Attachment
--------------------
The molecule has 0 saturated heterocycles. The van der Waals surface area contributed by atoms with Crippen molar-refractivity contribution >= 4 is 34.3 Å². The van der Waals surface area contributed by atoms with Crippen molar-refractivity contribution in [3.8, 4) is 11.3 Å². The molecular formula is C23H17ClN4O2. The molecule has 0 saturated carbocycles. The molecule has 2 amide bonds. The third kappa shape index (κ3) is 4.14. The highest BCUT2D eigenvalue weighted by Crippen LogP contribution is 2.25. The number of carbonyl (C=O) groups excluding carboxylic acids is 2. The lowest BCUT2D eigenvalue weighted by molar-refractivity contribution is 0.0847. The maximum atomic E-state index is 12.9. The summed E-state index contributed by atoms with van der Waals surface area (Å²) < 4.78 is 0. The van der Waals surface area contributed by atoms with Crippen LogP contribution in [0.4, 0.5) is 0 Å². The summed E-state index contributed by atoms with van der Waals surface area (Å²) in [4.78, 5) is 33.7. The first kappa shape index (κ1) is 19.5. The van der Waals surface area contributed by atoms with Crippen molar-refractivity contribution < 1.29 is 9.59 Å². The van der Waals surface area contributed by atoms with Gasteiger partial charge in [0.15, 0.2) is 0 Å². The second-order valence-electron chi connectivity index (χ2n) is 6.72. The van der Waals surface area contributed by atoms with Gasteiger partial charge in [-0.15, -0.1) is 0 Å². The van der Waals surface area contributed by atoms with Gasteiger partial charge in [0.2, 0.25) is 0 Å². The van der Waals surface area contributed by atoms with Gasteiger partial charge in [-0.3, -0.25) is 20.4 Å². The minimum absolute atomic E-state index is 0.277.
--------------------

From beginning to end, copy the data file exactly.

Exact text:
The molecule has 0 saturated heterocycles. The van der Waals surface area contributed by atoms with Crippen molar-refractivity contribution >= 4 is 34.3 Å². The van der Waals surface area contributed by atoms with Crippen molar-refractivity contribution in [3.8, 4) is 11.3 Å². The molecular formula is C23H17ClN4O2. The molecule has 0 saturated carbocycles. The molecule has 2 amide bonds. The third kappa shape index (κ3) is 4.14. The highest BCUT2D eigenvalue weighted by Crippen LogP contribution is 2.25. The number of carbonyl (C=O) groups excluding carboxylic acids is 2. The lowest BCUT2D eigenvalue weighted by molar-refractivity contribution is 0.0847. The maximum atomic E-state index is 12.9. The summed E-state index contributed by atoms with van der Waals surface area (Å²) < 4.78 is 0. The van der Waals surface area contributed by atoms with Crippen LogP contribution in [0.4, 0.5) is 0 Å². The summed E-state index contributed by atoms with van der Waals surface area (Å²) in [4.78, 5) is 33.7. The first kappa shape index (κ1) is 19.5. The van der Waals surface area contributed by atoms with Crippen molar-refractivity contribution < 1.29 is 9.59 Å². The van der Waals surface area contributed by atoms with Gasteiger partial charge in [0.15, 0.2) is 0 Å². The second-order valence-electron chi connectivity index (χ2n) is 6.72. The van der Waals surface area contributed by atoms with Gasteiger partial charge in [-0.15, -0.1) is 0 Å². The van der Waals surface area contributed by atoms with Gasteiger partial charge in [0.2, 0.25) is 0 Å². The van der Waals surface area contributed by atoms with Gasteiger partial charge in [-0.3, -0.25) is 20.4 Å². The minimum absolute atomic E-state index is 0.277.